Build an ETL pipeline with Amazon Redshift and AWS Glue


Learn how to combine AWS Glue and Amazon Redshift to build a fully-automated ETL pipeline with Pulumi. We’ll use three components to complete our ETL pipeline-to-be: ▪️ A Glue crawler. The crawler is responsible for fetching data from some external source (for us, an S3 bucket) and importing it into a Glue catalog. ▪️ A Glue job. The job is responsible for running an ETL script (e.g., on a schedule) to process the data imported by the crawler into the catalog. ▪️ A Glue script. The script is where the ETL magic happens. Ours will be written in Python and be responsible for extracting data from the catalog, applying some slight transformations, and loading the transformed data into Redshift. ► Get the code to follow along at ✅ Get Started with Pulumi: ✅ Create a Pulumi account. It’s free: 00:00 Introduction 00:10 What we did in “Deploying a Data Warehouse with Pulumi and Amazon Redshift.” 00:30 Common question when setting up an ETL pipeline 00:58 What is AWS Glue? 01:23 Watch part 1, if you haven’t: 01:49 Recap of where we left off on part 1 of the demo 02:10 Three components to complete our ETL pipeline 02:20 1. Glue crawler 02:47 2. Glue job 03:01 3. Glue script 03:27 Adding the Glue crawler 05:30 Adding the Glue job 07:23 Adding the Glue script 08:40 Deploy! 09:31 Load some data 10:36 Take a look at the AWS console 10:59 Go to the Glue console 12:04 Go to the Glue Job section 12:29 Go to the Redshift console to verify the data 13:15 Let’s put in more data to verify the glue job 15:53 Summary of what we did (part 1 + part 2) 17:10 Check out the Metabase package (AWS) 17:38 Goodbyes

Show video transcript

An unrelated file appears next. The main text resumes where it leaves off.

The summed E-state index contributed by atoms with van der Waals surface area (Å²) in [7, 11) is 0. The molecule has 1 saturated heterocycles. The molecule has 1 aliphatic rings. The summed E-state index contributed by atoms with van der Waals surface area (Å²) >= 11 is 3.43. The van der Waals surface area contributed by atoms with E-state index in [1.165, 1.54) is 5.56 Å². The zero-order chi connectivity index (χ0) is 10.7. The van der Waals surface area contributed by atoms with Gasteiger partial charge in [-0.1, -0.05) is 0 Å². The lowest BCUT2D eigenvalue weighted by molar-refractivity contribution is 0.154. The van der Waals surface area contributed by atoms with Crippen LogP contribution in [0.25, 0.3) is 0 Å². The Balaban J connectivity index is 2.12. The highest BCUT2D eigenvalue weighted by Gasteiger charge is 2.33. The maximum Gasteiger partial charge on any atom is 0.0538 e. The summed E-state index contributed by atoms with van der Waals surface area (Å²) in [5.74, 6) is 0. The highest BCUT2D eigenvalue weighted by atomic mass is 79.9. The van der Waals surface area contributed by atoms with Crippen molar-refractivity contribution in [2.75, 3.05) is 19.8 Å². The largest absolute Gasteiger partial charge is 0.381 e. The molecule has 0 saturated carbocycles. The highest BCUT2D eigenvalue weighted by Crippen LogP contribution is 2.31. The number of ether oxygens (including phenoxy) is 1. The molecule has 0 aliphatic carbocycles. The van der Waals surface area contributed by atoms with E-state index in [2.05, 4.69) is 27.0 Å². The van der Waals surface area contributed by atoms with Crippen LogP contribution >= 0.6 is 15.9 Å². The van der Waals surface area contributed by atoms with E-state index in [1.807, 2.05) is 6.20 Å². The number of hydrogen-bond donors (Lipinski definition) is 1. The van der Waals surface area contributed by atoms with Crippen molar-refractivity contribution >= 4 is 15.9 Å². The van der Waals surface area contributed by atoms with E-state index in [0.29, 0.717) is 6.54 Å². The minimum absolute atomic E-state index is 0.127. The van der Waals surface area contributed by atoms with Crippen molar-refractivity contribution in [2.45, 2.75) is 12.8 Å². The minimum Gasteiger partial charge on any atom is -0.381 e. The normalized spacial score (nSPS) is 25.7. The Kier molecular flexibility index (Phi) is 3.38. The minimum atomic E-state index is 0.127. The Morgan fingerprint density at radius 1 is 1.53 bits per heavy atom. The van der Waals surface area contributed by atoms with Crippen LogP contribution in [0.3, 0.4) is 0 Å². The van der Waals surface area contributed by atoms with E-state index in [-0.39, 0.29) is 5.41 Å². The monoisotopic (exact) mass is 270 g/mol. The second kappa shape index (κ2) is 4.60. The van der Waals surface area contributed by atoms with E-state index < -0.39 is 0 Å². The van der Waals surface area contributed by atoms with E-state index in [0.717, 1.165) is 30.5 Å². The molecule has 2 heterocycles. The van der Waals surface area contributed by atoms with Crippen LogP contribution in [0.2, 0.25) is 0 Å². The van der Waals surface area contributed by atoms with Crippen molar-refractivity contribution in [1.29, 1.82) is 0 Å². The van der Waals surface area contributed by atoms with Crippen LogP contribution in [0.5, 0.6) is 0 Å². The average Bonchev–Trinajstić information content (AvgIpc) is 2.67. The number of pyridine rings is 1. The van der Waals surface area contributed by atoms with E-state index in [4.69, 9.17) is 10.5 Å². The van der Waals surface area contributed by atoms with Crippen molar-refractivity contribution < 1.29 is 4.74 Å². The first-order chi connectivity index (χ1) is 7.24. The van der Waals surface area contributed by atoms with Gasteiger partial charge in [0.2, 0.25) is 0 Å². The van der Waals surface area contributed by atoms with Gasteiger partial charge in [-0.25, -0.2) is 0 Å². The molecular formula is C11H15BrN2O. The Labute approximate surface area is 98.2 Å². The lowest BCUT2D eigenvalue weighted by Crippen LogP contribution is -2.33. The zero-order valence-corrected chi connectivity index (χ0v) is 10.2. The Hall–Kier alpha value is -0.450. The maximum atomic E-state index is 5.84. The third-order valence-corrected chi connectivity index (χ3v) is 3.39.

Welcome to another episode of modern infrastructure Wednesday. We’re gonna build a ETL pipeline with Amazon Red Ship and Aws Glue. If you recall from our last episode, we learned how to deploy data warehouse with Pulumi and Amazon Redshift. Uh we covered using Pulumi to load unstructured data for a from Amazon S3 into Amazon Redshift cluster. And at the end of that episode, there are a few unanswered questions. For example, how do we avoid importing and processing the same data twice? How can we transform the data during the ingestion process? And what are our options for loading data automatically, for example, on a regular schedule. So when your platform of choice is Amazon Redshift, those questions will often be answered by pointing you to another Amazon service. Uh for example, Aws glue. So with glue, you can define processes that monitor external data sources like S3, keep track of data that’s already been processed and write code in general purpose programming languages like Python to process and transform the data on its way into Redshift. There’s a lot more you can do with glue. However, for this project, it’s just what we need uh watch the previous video to get up to speed on what we’re building and why. Uh when we left off, we’ve gotten red shift up and running and we were able to pull the data from S3 into redshift directly by running a manual query in the redshift console. But that’s as far as we got, there was no automation, no protection from duplicate records, just the absolute basics. So we’re gonna pick up from there uh just to quickly recap. Uh, we deployed a VPC with a private subnet, a red shift cluster deployed into the subnet, an S3 bucket that we use to hold some raw data and a VPC endpoint allowing direct access to the bucket over the private network. So now it’s time to add in glue at a high level. We’ll need three components to complete our ETL pipeline to be um, one a glue crawler. So the crawler is responsible for fetching data from some external source. Uh, for us, it’s a S3 bucket and then importing it into a glue catalog. A catalog is a kind of staging database that tracks your data through the ingestion process. Our particular crawler will pull our S3 bucket for new data and import that into a catalog table. Two a glue job. The job is responsible for running an ETL script on a schedule to process the data imported by the crawler into the catalog and then finally three a glue script. The script is where all the ETL magic happens. Ours will be written in Python and be responsible for extracting data from the catalog, applying some slight transformations to it and loading the transform data in the red shift. So next, we will translate these high-level components into concrete plumy resources. Step one, adding a glue crawler. Uh So the first thing is we’ll need a unique name for a glue catalog. So we’ll set it using plume config here. All right. Now, back end editor, what we’ll do is copy in some code for the glue crawler. So do that. All right. So, so this pulls in the glue database name. Um, this piece of code defines a aws Ron expression. So it runs every 15 minutes. Um, this is specifically creating the glue catalog and then this is defining a im role granting glue access to the S3 bucket that we created on up here. And then finally, this is the glue crawler to process the contents of the data bucket on a schedule. So feeding it in the name, the role and then the schedule. And then we’re also pulling in, uh, the S3 bucket from above. Ok. So let’s run, let’s save this and run a quick pulling me up. Ok. That is now done. Now, let’s add the glue job. So, so this is step two, adding the glue job. Uh, we’re gonna paste in some code again. Ok. This job is fairly simple, but still requires a few different aws resources. So here we create a glue connection to the Redshift cluster. Um It’s just pulling in the user name and password that we define from plume config. Uh Then we’ll need a S3 bucket. This is where glue is gonna look for the glue script that we’ll cover in step three. Um We will upload the glue script into the S3 bucket and then this is the glue job that runs the uh ETL script. Um So in here you’ll see they’re passing in the connection. Uh Then it’s defining how big uh all, all the compute resources and settings that you’ll need uh for the glue job. Uh So we’re passing in more uh variables of various sorts that were defined earlier and the code and then lastly, uh we’re gonna create a glue trigger to run the job every 15 minutes. So, uh the glue crawler crawls every 15 minutes and then the job will be triggered to run every 15 minutes as well. So before we deploy this, uh we’ll need a script. So step three is we’re gonna add the glue script. So we got to create a new file here. We’re gonna call it glue job dot Pie. I will copy and code here. It saves. So there’s a lot going on in this script. But the general gist is that when it runs, it will extract all unprocessed data from our glue catalog. Transform that data using a simple mapping to tweak some field names. Uh Again, this is just to demonstrate how that’s done and then it loads the resulting data into redshift, a glue jaw bookmark, a glu job bookmark guarantees that we don’t process the same data more than once. All right, with that, we are now ready to deploy. So run pulling me up and let’s get that going. Oops, forgot to save. Let’s try that again. OK. All right. That is done. All right. Now let’s load some sample data. So like the previous episode, we simulated this part since we don’t have an actual application, generating real data for us. So we’re gonna run a few, we’re gonna run the following commands to write a few Jason records to a file called events one TXT. So we’ll do that. And then with the aws cli, we’ll upload that file into a S3 data bucket using the name we exported at the end of the last deployment. So that thing. All right. And that should be it. Ok. Now we wait for the glue job and crawler to kick off. Um, but in the meantime, let’s take a look at the AWS console real quick. So here we have our red shift. Uh, let’s see. See that there is a cluster that we created. So that is good. And then let’s go to the glue console. And All right. So, yeah, there, this is the glue data catalog that was created, uh, from our Pulumi code and then this is the crawler and yeah, it should be, uh, crawling every 15 minutes. So, um, well, I’m gonna take a break here and come back and hopefully it’s crawled and we can, uh, finish out, uh, today’s episode. All right. So the crawler has finished crawling. You can see that there was a crawl that run that started here and there was one table change. So that looks good. Uh, we’ll jump into the job section and we’ll look at this glue job here. Take a look at runs and we’ll see that a run has succeeded. And so that’s good, um, successful run. So let’s go into the red shift console next and just verify that our data is there. So let’s see. This is our cluster, we can query our data here. Um, ok, we’re gonna, we’re on a query in my Redshift cluster. So let’s see. So star from this. Ok. Let’s see if that. And that is great. That is exactly the events that we put in events one txt. So we can also, um, you know, put in some more data. So if we four back here. Ok. All right. So do that. Hm. Upload that to S3 bucket as well. All right. So that’s gonna kick off and go again into glue jaw. But what I wanted to show with this next thing is, um, because of the way that we set up the glue jaw bookmark, it’s able to ignore events dash one when it’s processing and process only events dash two and get it all into the right place. So, um, we are gonna take a quick break and let the job run. So let’s see. Ok, so glue console was crawled. Um, it was able to pick up the new file we put into the S3 bucket. Now let’s go into jobs real quick. Go back to this glue job here. Yeah, I, yep. So that succeeded. So that worked, we can jump to the red shift console and query your data real quick to see if those events were added in. Uh, so let’s see if we can do that here. So we will run this and excellent. So the events from events two txt made it in four and five. So that is excellent. So we know that our glue job works. Um, so the crawler was able to crawl through bucket, pick up the new file and then the glue job ingested it, but it blissfully ignored the older file that already was processed, you know, thanks to the glue job bookmark and then it was able to take all the new events and drop those events, those records right into the red shift in this table. To conclude, we did quite a lot here. So from previous episode, we took, uh, we set up a Redshift data warehouse and it was able to ingest things from S3 and process it. So in this episode, we spun that back up. And then we added a few different things. Uh with using Aws glue, we, we built out a ETL pipeline. So we set up a group, a glue crawler that was able to fetch data from um R S3 bucket, then a glue job that executed a ETL script and a glue script itself that did a lot of all the eto magic like extracting the data, applying transformations and loading it into redshift now that that’s all working. Um You know, we only touched the surface level of red shift and glue. Um So there is so much more that is possible with these tools. So highly recommend y’all to dig into the documentation to explore both of them in more depth. And once you’re up and running with Redshift, you might also want to check out this meta base package and deploy me registry. Uh This meta base package makes it easy to deploy meta base alongside Redshift on AWS. So it allows you to build powerful data analysis and visualization experiences with your data. Um And here at Pulumi, we actually uh use this um as our B I tool on top of our data warehouse. So with that, uh I just wanna thank everyone for joining on this episode of Modern Infrastructure Wednesday. My name is Aaron Cal, your host. Thank you.